• The “Work for Hire” Doctrine:  Typically, copyright ownership vests in the creator or author of a work.  An exception to this rule arises, however, when the work is commissioned by a third party or is created by an employee while performing work within the scope of the employment relationship.  A commissioned work is one in which the parties have entered into an enforceable agreement that the copyright to the work will be owned by the non-creating party.  Works created in response to a commission or by employees performing work within the scope of their employment are considered “works for hire” for which copyright ownership vests in the party paying for the creation of the work.
  • Joint Ownership of Copyrights:  If two or more authors prepare a single, inseparable work, all authors will be co-owners of the copyright in the work.  Likewise, where works are prepared in response to a commission, the parties may agree that both parties are co-owners of the copyright in the resulting work.

In the event of joint ownership, each co-owner may grant a non-exclusive license to use the work without the consent of the other co-owners subject to a requirement that any profits gained through such licenses must be shared equally among the co-owners.

  • Copyright Licenses and Assignments:  The owner of a copyrighted work may convey to third parties a right to use the work.  Such a transfer is called a “license.”  The license may be without restriction on the permissible uses by the licensee or it may be limited to specifically enumerated uses.  The license holder may also be given the right to issue sub-licenses.  Copyright licenses, however, do not transfer ownership of the copyright itself.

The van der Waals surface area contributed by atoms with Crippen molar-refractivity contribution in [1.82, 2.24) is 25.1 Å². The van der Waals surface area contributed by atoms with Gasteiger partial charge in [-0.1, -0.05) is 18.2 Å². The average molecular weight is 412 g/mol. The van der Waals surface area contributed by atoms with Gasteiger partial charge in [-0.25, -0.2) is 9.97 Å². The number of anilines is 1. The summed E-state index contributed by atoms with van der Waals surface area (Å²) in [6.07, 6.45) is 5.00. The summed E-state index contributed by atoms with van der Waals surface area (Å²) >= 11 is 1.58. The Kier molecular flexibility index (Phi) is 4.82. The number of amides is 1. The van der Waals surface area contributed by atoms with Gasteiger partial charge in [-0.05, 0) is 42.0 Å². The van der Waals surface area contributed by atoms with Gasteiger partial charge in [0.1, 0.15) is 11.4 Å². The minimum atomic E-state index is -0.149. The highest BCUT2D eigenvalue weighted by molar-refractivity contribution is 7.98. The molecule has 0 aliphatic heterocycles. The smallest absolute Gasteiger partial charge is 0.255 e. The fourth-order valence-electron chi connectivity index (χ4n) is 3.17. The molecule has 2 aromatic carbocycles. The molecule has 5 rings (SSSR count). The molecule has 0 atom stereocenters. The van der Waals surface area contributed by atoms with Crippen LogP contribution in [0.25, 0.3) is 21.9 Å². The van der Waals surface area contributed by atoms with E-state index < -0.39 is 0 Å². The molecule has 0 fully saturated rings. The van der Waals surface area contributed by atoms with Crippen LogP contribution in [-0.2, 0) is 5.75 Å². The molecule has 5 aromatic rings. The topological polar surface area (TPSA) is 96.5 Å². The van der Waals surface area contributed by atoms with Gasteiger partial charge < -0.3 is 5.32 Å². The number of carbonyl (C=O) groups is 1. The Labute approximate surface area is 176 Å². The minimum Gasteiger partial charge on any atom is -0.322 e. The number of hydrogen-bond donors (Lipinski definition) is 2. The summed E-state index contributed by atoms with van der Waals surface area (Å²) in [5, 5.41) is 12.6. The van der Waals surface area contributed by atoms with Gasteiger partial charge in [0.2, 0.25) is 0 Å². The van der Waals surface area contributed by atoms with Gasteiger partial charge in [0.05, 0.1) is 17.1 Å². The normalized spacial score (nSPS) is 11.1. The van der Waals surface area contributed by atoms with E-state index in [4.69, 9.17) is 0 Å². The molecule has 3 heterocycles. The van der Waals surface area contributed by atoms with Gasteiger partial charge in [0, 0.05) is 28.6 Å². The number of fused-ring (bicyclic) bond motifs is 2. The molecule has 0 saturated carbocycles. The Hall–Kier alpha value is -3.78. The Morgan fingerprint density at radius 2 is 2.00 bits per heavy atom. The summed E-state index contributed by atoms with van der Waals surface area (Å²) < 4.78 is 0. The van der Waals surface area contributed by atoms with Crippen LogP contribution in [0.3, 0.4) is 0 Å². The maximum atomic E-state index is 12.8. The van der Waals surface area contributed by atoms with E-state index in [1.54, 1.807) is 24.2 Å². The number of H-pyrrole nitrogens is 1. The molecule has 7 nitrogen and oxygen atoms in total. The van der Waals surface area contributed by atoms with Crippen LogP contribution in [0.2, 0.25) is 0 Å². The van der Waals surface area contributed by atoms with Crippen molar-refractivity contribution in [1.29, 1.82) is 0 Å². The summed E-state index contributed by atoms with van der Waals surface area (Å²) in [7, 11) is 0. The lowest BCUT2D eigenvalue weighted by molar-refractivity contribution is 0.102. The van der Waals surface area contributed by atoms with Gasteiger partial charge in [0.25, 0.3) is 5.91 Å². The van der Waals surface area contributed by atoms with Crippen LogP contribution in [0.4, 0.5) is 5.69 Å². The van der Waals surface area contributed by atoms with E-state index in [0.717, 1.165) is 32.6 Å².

A sale of the copyright itself is referred to as a copyright assignment.  Unless the assignment occurs by operation of law (e.g., bankruptcy court decree or inheritance) an effective assignment of a copyright must be made in writing and must be signed by the owner of the copyright.

  • The “Fair Use” Doctrine and Reverse Engineering: under copyright law, copying of a copyrighted work will not constitute an infringement if the act of copying falls with the definition of a “fair use.”  The so called “fair use doctrine” prevents copyright owners from bundling their copyrighted works with other works or expressions and thereby restricting the use of then non-copyrighted work or expression.  It also limits the ability of the copyright owner from foreclosing valid efforts to “reverse engineer” the non-copyrightable concepts and ideas that underlie computer software programs.  See Sega Enterprises Ltd v. Accolade, Inc., 977 F.2d 1501 (9th Cir. 1992) (Act of copying copyrighted software program as part of a program to reverse engineer a non-infringing program held to be a fair use when copying of the software afforded the only means to gain access to unprotected functional ideas embedded in the program).
  • Public Domain Material: works in the public domain may be copied and used without restriction.  Such public domain works include works (including software) for which the copyright has been lost and works created by U.S. government employees.  Third parties may lawfully reverse engineer software to discover the public domain elements of otherwise copyrighted software.
  • Copyrights and the Internet: DMCA (Digital Millennium Copyright Act) allows for contributory infringement for hosts of infringing material after notice.  As such, the commonly-known DMCA Take-Down Notices allow for contributory infringement claims and usually result in the offending material being removed form the website.